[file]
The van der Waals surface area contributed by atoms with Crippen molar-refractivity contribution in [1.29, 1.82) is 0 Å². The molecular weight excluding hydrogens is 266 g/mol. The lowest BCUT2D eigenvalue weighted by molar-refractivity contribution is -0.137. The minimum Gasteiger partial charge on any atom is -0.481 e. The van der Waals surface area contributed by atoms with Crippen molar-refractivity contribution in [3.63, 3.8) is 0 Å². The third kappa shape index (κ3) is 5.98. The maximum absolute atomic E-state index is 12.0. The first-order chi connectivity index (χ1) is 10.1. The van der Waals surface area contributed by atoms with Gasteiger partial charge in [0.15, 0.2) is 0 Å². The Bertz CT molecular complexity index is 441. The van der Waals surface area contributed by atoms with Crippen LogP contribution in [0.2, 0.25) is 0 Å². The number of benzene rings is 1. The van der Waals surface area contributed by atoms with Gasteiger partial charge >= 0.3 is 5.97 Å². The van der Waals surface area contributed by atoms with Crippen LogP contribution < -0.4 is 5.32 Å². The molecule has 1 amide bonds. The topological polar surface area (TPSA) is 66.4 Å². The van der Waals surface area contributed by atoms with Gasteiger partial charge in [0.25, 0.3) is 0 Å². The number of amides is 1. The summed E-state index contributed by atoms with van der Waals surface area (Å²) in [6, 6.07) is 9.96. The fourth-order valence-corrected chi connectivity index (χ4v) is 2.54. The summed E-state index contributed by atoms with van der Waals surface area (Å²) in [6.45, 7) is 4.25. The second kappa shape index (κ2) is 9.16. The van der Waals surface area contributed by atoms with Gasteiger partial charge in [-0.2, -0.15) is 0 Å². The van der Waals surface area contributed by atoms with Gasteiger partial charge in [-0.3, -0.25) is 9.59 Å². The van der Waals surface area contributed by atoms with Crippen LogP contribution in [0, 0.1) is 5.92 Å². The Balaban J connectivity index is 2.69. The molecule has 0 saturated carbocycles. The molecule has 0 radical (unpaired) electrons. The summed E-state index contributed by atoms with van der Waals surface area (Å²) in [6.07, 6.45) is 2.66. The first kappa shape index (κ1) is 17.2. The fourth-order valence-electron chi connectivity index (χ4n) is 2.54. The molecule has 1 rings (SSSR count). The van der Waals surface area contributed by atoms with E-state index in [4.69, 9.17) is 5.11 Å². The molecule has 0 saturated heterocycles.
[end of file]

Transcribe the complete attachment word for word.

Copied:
The van der Waals surface area contributed by atoms with Crippen molar-refractivity contribution in [1.29, 1.82) is 0 Å². The molecular weight excluding hydrogens is 266 g/mol. The lowest BCUT2D eigenvalue weighted by molar-refractivity contribution is -0.137. The minimum Gasteiger partial charge on any atom is -0.481 e. The van der Waals surface area contributed by atoms with Crippen molar-refractivity contribution in [3.63, 3.8) is 0 Å². The third kappa shape index (κ3) is 5.98. The maximum absolute atomic E-state index is 12.0. The first-order chi connectivity index (χ1) is 10.1. The van der Waals surface area contributed by atoms with Gasteiger partial charge in [0.15, 0.2) is 0 Å². The Bertz CT molecular complexity index is 441. The van der Waals surface area contributed by atoms with Crippen LogP contribution in [0.2, 0.25) is 0 Å². The number of benzene rings is 1. The van der Waals surface area contributed by atoms with Gasteiger partial charge >= 0.3 is 5.97 Å². The van der Waals surface area contributed by atoms with Crippen LogP contribution < -0.4 is 5.32 Å². The molecule has 1 amide bonds. The topological polar surface area (TPSA) is 66.4 Å². The van der Waals surface area contributed by atoms with Gasteiger partial charge in [0.25, 0.3) is 0 Å². The number of amides is 1. The summed E-state index contributed by atoms with van der Waals surface area (Å²) in [6, 6.07) is 9.96. The fourth-order valence-corrected chi connectivity index (χ4v) is 2.54. The summed E-state index contributed by atoms with van der Waals surface area (Å²) in [6.45, 7) is 4.25. The second kappa shape index (κ2) is 9.16. The van der Waals surface area contributed by atoms with Gasteiger partial charge in [-0.2, -0.15) is 0 Å². The van der Waals surface area contributed by atoms with Gasteiger partial charge in [-0.3, -0.25) is 9.59 Å². The van der Waals surface area contributed by atoms with Crippen LogP contribution in [0, 0.1) is 5.92 Å². The Balaban J connectivity index is 2.69. The molecule has 0 saturated carbocycles. The molecule has 0 radical (unpaired) electrons. The summed E-state index contributed by atoms with van der Waals surface area (Å²) in [6.07, 6.45) is 2.66. The first kappa shape index (κ1) is 17.2. The fourth-order valence-electron chi connectivity index (χ4n) is 2.54. The molecule has 1 rings (SSSR count). The van der Waals surface area contributed by atoms with E-state index in [4.69, 9.17) is 5.11 Å². The molecule has 0 saturated heterocycles.